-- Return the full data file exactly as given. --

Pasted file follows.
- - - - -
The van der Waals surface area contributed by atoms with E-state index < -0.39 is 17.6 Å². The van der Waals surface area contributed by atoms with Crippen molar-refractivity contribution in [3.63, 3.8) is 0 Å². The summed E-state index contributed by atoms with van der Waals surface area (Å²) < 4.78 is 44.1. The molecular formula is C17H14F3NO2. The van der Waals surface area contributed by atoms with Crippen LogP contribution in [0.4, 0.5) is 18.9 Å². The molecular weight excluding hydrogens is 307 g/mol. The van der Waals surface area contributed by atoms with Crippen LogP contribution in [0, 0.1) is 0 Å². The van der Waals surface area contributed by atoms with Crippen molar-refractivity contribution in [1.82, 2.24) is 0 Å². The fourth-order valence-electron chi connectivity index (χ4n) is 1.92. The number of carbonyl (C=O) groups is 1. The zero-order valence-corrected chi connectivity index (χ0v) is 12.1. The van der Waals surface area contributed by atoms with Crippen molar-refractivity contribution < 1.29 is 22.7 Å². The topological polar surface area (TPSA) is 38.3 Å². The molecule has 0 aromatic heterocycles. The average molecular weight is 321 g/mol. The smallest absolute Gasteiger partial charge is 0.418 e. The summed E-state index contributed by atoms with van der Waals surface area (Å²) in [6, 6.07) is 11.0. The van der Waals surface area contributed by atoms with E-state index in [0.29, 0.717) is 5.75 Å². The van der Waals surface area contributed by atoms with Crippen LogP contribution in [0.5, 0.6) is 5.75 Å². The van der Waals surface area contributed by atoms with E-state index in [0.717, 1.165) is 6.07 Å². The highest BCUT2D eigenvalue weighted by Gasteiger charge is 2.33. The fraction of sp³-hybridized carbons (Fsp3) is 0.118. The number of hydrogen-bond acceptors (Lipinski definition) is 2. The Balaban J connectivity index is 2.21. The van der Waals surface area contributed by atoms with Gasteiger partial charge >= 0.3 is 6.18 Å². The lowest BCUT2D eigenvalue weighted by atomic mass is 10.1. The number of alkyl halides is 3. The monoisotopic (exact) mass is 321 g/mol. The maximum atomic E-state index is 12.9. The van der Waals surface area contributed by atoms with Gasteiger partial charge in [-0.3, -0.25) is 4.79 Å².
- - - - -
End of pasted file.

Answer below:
The van der Waals surface area contributed by atoms with E-state index < -0.39 is 17.6 Å². The van der Waals surface area contributed by atoms with Crippen molar-refractivity contribution in [3.63, 3.8) is 0 Å². The summed E-state index contributed by atoms with van der Waals surface area (Å²) < 4.78 is 44.1. The molecular formula is C17H14F3NO2. The van der Waals surface area contributed by atoms with Crippen LogP contribution in [0.4, 0.5) is 18.9 Å². The molecular weight excluding hydrogens is 307 g/mol. The van der Waals surface area contributed by atoms with Crippen LogP contribution in [0, 0.1) is 0 Å². The van der Waals surface area contributed by atoms with Crippen molar-refractivity contribution in [1.82, 2.24) is 0 Å². The fourth-order valence-electron chi connectivity index (χ4n) is 1.92. The number of carbonyl (C=O) groups is 1. The zero-order valence-corrected chi connectivity index (χ0v) is 12.1. The van der Waals surface area contributed by atoms with Crippen molar-refractivity contribution < 1.29 is 22.7 Å². The topological polar surface area (TPSA) is 38.3 Å². The molecule has 0 aromatic heterocycles. The average molecular weight is 321 g/mol. The smallest absolute Gasteiger partial charge is 0.418 e. The summed E-state index contributed by atoms with van der Waals surface area (Å²) in [6, 6.07) is 11.0. The van der Waals surface area contributed by atoms with E-state index in [0.29, 0.717) is 5.75 Å². The van der Waals surface area contributed by atoms with Crippen LogP contribution in [0.5, 0.6) is 5.75 Å². The van der Waals surface area contributed by atoms with E-state index in [0.717, 1.165) is 6.07 Å². The highest BCUT2D eigenvalue weighted by Gasteiger charge is 2.33. The fraction of sp³-hybridized carbons (Fsp3) is 0.118. The number of hydrogen-bond acceptors (Lipinski definition) is 2. The Balaban J connectivity index is 2.21. The van der Waals surface area contributed by atoms with Gasteiger partial charge >= 0.3 is 6.18 Å². The lowest BCUT2D eigenvalue weighted by atomic mass is 10.1. The number of alkyl halides is 3. The monoisotopic (exact) mass is 321 g/mol. The maximum atomic E-state index is 12.9. The van der Waals surface area contributed by atoms with Gasteiger partial charge in [-0.3, -0.25) is 4.79 Å².